It’s amazing. If you really narrow your focus level on having good at-bats on one small thing. It’s like, “I swung at that one pitch and it’s out of the zone.” Boom, done. That’s my adjustment for my next at-bat. Or, “I might’ve got a little big that’s why I fell off that fastball in the middle and stay hidden. I’ll put in and play hard.” Done. “I should’ve taken that pitch. I should have swung it that way.” They’re very easy adjustments once you take the result out of it and you really focus on the process. Things become very easy to identify what you want to get better. Conversely, if you have a good at-bat, it’s very easy to recognize what you did well. For me, it’d be one small thing then boom, I’m on to my next at-bat. I found that by doing that, by taking the result out of it, I was also able to really forget about at-bats, not really worry about them. Because it’s really hard. How many times, if you’re struggling, you hit a bullet and you’re out? You’re like, “Gah, again?” You’re dying for one of those hits to fall to get some momentum going. If you take that out, it’s a challenge, it’s definitely a skill mentally, you have to practice at it and work at it to make it a strength.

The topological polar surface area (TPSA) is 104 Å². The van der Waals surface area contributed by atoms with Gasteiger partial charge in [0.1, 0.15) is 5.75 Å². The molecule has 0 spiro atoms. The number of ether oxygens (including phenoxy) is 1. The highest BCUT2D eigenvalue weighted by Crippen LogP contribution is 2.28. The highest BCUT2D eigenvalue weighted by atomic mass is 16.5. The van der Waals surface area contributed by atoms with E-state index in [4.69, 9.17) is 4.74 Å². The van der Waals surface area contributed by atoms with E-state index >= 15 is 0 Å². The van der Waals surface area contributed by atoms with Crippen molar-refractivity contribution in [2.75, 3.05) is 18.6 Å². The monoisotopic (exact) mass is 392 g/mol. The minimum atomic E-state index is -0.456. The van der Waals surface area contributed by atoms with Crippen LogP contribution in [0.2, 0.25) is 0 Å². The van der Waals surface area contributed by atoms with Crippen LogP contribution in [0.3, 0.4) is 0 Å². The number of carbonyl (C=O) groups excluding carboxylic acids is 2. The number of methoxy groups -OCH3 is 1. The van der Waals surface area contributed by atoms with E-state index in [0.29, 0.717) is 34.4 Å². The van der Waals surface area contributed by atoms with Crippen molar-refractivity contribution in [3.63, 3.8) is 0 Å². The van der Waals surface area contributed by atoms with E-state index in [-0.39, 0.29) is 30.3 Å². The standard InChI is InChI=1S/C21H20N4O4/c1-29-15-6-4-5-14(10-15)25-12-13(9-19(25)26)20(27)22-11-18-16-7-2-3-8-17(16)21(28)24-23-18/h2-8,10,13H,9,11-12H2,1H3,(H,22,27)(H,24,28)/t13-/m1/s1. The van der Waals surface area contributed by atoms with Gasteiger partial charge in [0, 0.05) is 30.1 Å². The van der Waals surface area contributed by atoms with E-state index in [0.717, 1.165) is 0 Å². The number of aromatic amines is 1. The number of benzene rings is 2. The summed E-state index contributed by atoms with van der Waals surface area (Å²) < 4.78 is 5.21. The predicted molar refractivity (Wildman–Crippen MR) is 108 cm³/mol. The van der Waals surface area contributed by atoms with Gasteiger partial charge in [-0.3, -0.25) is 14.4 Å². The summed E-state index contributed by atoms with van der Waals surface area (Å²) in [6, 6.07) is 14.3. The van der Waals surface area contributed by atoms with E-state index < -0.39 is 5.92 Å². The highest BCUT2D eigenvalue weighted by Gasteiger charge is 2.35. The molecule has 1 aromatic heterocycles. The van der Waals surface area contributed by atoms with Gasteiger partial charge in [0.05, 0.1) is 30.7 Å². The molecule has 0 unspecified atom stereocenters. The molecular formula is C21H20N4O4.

Beautiful. Along in the same lines, if you were to go and watch a twelve year old or thirteen year old and you wanted to stress to them, what was the most important about them, at their age and their development? If you were to go to watch a twelve year old play, what do you think a good game is for them?
I’d like to see some joy, a lot of smiling. I prefer to see a kid be aggressive. If the captain is swinging five balls over his head, I’d rather see that than him taking three balls down the middle. I prefer to see them go out and there and really push the envelope as a young kid. It doesn’t matter what sport you’re playing. As you get older and you start to figure the sport out a little more, it’s easy to pull the reins back a little bit and make some adjustments on that front. Be aggressive, enjoy yourself, have fun. At that point it’s really, really simple to make your adjustments from there. I would say, joy and really asserting yourself on the field, try and get in the middle of the action.
I told you the story about how you were the image of focus to me. If someone were to ask me, who was the most professional teammate I ever had, I would definitely put you at the very top of that list as well.
What does being a professional mean to you?